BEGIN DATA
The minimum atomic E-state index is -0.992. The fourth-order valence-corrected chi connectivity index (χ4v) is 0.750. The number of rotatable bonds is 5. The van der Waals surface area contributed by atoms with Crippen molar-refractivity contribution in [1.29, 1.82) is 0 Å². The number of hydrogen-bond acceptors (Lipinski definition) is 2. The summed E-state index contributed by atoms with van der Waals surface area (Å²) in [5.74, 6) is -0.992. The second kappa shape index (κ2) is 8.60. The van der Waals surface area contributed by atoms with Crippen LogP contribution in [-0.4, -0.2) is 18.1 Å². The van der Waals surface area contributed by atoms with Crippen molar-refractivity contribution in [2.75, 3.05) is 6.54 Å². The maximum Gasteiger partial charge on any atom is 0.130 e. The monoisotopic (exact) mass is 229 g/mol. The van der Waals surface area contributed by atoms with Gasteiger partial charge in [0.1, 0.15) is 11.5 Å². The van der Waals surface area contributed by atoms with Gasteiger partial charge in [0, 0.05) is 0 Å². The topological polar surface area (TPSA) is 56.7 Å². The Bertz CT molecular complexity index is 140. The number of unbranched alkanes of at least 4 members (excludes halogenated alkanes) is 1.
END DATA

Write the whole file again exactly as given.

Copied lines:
The minimum atomic E-state index is -0.992. The fourth-order valence-corrected chi connectivity index (χ4v) is 0.750. The number of rotatable bonds is 5. The van der Waals surface area contributed by atoms with Crippen molar-refractivity contribution in [1.29, 1.82) is 0 Å². The number of hydrogen-bond acceptors (Lipinski definition) is 2. The summed E-state index contributed by atoms with van der Waals surface area (Å²) in [5.74, 6) is -0.992. The second kappa shape index (κ2) is 8.60. The van der Waals surface area contributed by atoms with Crippen LogP contribution in [-0.4, -0.2) is 18.1 Å². The van der Waals surface area contributed by atoms with Crippen molar-refractivity contribution in [2.75, 3.05) is 6.54 Å². The maximum Gasteiger partial charge on any atom is 0.130 e. The monoisotopic (exact) mass is 229 g/mol. The van der Waals surface area contributed by atoms with Gasteiger partial charge in [0.1, 0.15) is 11.5 Å². The van der Waals surface area contributed by atoms with Gasteiger partial charge in [0, 0.05) is 0 Å². The topological polar surface area (TPSA) is 56.7 Å². The Bertz CT molecular complexity index is 140. The number of unbranched alkanes of at least 4 members (excludes halogenated alkanes) is 1.